placed on me by appointing authorities.
C) My work experience has so far been academic. Studied and taught central banking as part of courses in economics and development studies both at undergraduate and graduate levels. I am therefore familiar with central banking theory and practice as academic disciplines. I am also familiar with the historical debates covering the role of central banking and how different schools of thought viewed that role. This is, however, the first time I am trying my hand as a practical central banker. I very much look forward to learning from my colleagues within the Bank, while working and hope, will also be
able to, in the process, make my own contribution to Sri Lankancentral banking. The Bank’s large pool of competent, committed and highly trained human resources, I am sure, will provide me the required support in carrying out the functions of my office as the head of the apex financial authority in the country.
D) The objectives of the Central Bank as specified in the MLA in 1949:1. The stabilization of domestic monetary values (maintenance of price stability).
2. The preservation of the par value or the stability of the exchange rate of the Sri Lankan Rupee (maintenance of exchange rate stability).
3. The promotion and maintenance of a high level of production, employment and real income in Sri Lanka.
4. The encouragement and promotion of the full development of the productive resources of Sri Lanka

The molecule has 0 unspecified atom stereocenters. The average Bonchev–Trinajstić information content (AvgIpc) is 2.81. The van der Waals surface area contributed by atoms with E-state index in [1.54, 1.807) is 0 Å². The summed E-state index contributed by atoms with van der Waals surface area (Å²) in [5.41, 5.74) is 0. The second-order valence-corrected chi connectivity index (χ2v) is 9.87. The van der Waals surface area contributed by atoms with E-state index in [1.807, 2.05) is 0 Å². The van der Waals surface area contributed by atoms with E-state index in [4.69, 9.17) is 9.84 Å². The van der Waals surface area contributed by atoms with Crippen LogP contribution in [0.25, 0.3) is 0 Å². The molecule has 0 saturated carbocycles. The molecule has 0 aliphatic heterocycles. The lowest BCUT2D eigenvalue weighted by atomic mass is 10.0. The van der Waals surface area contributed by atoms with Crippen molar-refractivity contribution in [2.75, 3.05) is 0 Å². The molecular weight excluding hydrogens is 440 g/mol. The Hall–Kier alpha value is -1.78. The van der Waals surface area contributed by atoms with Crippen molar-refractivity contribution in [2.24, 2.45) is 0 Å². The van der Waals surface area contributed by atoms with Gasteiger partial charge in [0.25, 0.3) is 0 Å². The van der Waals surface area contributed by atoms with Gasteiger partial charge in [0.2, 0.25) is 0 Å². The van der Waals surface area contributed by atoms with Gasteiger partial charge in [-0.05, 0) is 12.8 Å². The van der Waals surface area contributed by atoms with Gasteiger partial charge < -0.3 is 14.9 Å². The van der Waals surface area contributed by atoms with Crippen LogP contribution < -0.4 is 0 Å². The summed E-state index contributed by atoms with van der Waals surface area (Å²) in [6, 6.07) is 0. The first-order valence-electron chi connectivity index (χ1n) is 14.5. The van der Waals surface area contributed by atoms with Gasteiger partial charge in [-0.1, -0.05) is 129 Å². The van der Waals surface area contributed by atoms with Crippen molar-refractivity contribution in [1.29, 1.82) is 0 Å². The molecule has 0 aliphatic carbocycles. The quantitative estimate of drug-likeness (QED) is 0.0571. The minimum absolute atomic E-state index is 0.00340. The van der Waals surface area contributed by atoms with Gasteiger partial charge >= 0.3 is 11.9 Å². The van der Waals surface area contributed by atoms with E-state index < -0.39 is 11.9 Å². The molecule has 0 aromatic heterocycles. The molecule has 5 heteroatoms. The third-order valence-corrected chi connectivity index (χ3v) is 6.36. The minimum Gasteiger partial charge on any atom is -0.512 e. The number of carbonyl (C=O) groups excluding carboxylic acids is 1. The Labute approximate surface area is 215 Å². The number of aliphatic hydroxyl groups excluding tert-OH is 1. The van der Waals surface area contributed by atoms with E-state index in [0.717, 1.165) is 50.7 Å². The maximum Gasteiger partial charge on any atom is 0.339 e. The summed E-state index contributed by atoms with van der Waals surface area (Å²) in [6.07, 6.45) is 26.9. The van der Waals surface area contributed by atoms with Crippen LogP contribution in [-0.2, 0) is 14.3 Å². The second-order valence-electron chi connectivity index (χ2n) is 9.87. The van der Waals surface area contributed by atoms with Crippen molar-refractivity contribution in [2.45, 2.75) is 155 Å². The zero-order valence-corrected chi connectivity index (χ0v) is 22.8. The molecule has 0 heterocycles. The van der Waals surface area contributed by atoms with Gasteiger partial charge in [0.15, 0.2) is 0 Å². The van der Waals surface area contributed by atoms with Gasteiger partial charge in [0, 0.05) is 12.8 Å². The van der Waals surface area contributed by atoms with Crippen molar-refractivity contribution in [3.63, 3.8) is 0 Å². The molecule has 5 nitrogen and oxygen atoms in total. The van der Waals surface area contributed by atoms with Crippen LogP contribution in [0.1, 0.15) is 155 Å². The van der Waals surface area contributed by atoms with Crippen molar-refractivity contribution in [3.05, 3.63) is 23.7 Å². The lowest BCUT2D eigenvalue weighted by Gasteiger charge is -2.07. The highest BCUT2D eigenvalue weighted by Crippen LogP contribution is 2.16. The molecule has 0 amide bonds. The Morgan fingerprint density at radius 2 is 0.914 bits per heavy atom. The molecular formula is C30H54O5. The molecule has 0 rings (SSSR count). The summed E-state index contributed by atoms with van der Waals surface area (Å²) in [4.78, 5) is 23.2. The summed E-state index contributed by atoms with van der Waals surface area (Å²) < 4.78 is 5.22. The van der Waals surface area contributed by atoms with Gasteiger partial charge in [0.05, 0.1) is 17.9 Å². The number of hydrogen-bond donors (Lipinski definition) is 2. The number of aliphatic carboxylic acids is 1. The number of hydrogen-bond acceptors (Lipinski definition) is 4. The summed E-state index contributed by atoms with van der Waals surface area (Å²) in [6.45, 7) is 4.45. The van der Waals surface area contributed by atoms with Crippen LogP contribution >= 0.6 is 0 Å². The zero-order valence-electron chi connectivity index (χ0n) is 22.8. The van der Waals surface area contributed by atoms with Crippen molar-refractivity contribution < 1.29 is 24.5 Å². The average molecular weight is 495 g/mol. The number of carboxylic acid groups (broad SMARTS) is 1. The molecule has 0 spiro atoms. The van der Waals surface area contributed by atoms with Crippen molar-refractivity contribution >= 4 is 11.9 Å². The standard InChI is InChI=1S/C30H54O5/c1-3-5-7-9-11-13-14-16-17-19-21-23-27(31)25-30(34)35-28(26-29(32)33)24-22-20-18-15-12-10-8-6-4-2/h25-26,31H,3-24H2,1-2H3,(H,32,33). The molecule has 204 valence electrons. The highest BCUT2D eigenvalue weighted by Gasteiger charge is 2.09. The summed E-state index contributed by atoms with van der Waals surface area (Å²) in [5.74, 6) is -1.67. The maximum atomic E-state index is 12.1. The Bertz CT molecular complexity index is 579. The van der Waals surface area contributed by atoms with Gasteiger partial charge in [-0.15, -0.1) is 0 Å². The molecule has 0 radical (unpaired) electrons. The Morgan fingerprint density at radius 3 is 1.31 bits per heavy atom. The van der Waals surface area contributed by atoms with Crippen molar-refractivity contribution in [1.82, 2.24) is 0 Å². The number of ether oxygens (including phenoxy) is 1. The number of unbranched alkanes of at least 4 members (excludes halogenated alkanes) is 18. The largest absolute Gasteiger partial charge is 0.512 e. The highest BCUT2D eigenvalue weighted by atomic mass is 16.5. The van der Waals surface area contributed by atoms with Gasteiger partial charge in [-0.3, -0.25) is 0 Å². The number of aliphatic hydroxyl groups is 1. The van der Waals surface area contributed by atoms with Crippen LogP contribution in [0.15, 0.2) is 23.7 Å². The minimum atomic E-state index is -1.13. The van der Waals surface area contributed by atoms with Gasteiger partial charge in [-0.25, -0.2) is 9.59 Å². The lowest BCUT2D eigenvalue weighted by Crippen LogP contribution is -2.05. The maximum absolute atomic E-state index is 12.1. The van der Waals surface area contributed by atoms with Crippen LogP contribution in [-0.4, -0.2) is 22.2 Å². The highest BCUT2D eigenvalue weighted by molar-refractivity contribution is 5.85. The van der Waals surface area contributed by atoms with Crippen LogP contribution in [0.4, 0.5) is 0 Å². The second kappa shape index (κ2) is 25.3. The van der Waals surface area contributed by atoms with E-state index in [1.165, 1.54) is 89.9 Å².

However, in keeping with (i) the worldwide trends in central banking and (ii) the rapid changes in international financial markets, the Central Bank embarked on a modernization programm in 2000. Objectives were adjusted accordingly, bringing them down to two-core objectives reflecting the abandonment of the real economy
objectives 3 and 4 in the MLA of 1949:
1. The maintaining of economic and price stability
2. The maintaining of financial system stability
E) These statutory objectives show that the Central Bank has an important stabilization role as well as a facilitation role in the economy. The country has been struggling with below 5 percent growth for several years, and growth has now slowed down to below
3 percent. Although inflation has been contained from the demand side, weather-related food price volatility and pendence on imported commodities constantly threaten the cost of living. Statistics on unemployment appear acceptable, but they hide issues such as underemployment, low labor force participation, high unemployment amongst educated youth, an aging labor force, and low productivity, and these need to be addressed if the government is to realize its goal of eliminating poverty through effective utilization of labor resources.
F) In the external sector, sluggish export performance, large trade deficits, persistent current account deficits, dependence on debt minflows in the absence of alternative levels of FDI inflows, as well as high foreign financing needs are major concerns. In addition, we need to be watchful of developments in the global economy and financial markets as well. In this context, we hope to engage with the IMF, and other multilateral agencies while remaining within the
a framework of national policy to ensure that the country reverts to a
sustainable path of reserve accumulation a prerequisite for
exchange rate stability as well.